When looking for knee and elbow protection there are a few stipulations I make, after all we all have a different ride style and we all ride different disciplines. for me they have to provide protection, not limit movement, be comfortable and perhaps add a little style to my get-up. The latter of these is not so important, but the Raceface Indy knee and elbow pads seem to deliver in all categories….
Initially when I started riding mountain bikes I never wore elbow and knee pads, sometimes still I won’t wear elbow pads but I will always wear knee pads. I can remember the turning point for me, when during a cross-country endurance race I rode past an injured rider being attended to my medical personnel. He had come off a skinny crossing a small creek and had shattered his patella and it looked like a butcher had attacked his knee with a meat cleaver. That point there, was enough to inspire me to wear knee pads.
As someone that started out riding cross-country when I moved across to more gravity-orientated riding the thought on donning more protection was not in my head. I had rarely had major crashes that required it, but in gravity riding it’s not an if you crash, it is when you crash. When you do crash you want to have some protection on to avoid nasty injuries that may keep you off the bike and home from work. Elbow pads became a staple for me on any gravity trails after a crash led to me needing a surgical wash out and debridement of my elbow and a dozen stitches or so, lessons I tend to learn the hard way.
So what pads do you wear and why? I always aim to balance comfort and light weight pads against protection and when it comes to knee pads I’ll change to heavier pads if I pick up a downhill bike. For all other occasions though I want a lightweight pad that provides protection and will do the job if I crash during an enduro race. Enter the Race Face Indy knee and Elbow pads for a long-term test….
Comfort and breathability
The Race Face Indy knee and elbow pads certainly feel comfortable and you can wear them in even the hottest conditions, such as the tropical Queensland climate where I live. I found that they actually felt like you weren’t wearing pads when riding, to the point where I’ll even wear the knee pads on any cross-country rides. The breathability is good and I found that they were not too restrictive, a point that had been an absolute failure for pads I had used in the past.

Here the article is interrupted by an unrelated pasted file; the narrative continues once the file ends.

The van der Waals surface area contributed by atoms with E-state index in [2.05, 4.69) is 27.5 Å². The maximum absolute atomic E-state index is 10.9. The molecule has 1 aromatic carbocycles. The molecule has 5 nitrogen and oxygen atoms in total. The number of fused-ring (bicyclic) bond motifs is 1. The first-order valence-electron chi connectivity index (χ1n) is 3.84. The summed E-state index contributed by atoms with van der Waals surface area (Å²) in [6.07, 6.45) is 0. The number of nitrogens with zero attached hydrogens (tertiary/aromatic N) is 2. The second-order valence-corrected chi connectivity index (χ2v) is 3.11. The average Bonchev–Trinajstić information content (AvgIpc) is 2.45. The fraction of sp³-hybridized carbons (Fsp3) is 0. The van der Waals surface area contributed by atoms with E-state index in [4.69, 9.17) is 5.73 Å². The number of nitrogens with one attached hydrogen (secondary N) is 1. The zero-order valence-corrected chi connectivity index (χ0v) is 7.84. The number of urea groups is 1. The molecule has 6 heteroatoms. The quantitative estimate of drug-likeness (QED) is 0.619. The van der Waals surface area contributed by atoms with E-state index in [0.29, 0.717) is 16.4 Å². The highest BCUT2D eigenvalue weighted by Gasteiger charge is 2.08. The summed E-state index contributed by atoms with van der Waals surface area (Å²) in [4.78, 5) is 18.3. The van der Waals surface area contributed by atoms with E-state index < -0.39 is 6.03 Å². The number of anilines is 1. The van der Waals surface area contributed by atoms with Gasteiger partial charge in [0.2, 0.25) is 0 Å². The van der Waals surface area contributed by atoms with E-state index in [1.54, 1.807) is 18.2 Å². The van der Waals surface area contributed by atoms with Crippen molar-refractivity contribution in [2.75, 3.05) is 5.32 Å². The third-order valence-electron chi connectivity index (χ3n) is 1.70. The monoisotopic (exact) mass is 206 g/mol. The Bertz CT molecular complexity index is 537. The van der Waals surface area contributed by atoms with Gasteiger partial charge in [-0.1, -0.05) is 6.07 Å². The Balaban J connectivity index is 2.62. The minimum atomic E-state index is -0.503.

Freedom of movement and protection
Over the test period I competed in a number of racing styles from gravity enduro to downhill with a couple of long distance cross-country endurance races thrown in for good measure. The most positive point I found with these pads is the complete lack of restriction, you don’t feel like there is a sleeve on your knee providing resistance. A set of knee pads is meant to protect, not restrict and these pads certainly met the quota. I am certainly one that is not shy of the odd crash or two, after all if you are not crashing then you are not progressing, but these pads have certainly stopped and major injuries or abrasions. That being said, I probably wouldn’t want to take a big tumble on a world cup downhill track in them, but for an all-rounder trail / enduro pad they get the thumbs up.
Whilst not exactly the cheapest pad on the market, the Race Face Indy knee and elbow pads provide an excellent choice when donning the right protection for the trails. The lightweight feel, breathability and freedom of movement is exactly what this rider looks for in a knee and elbow pad combination…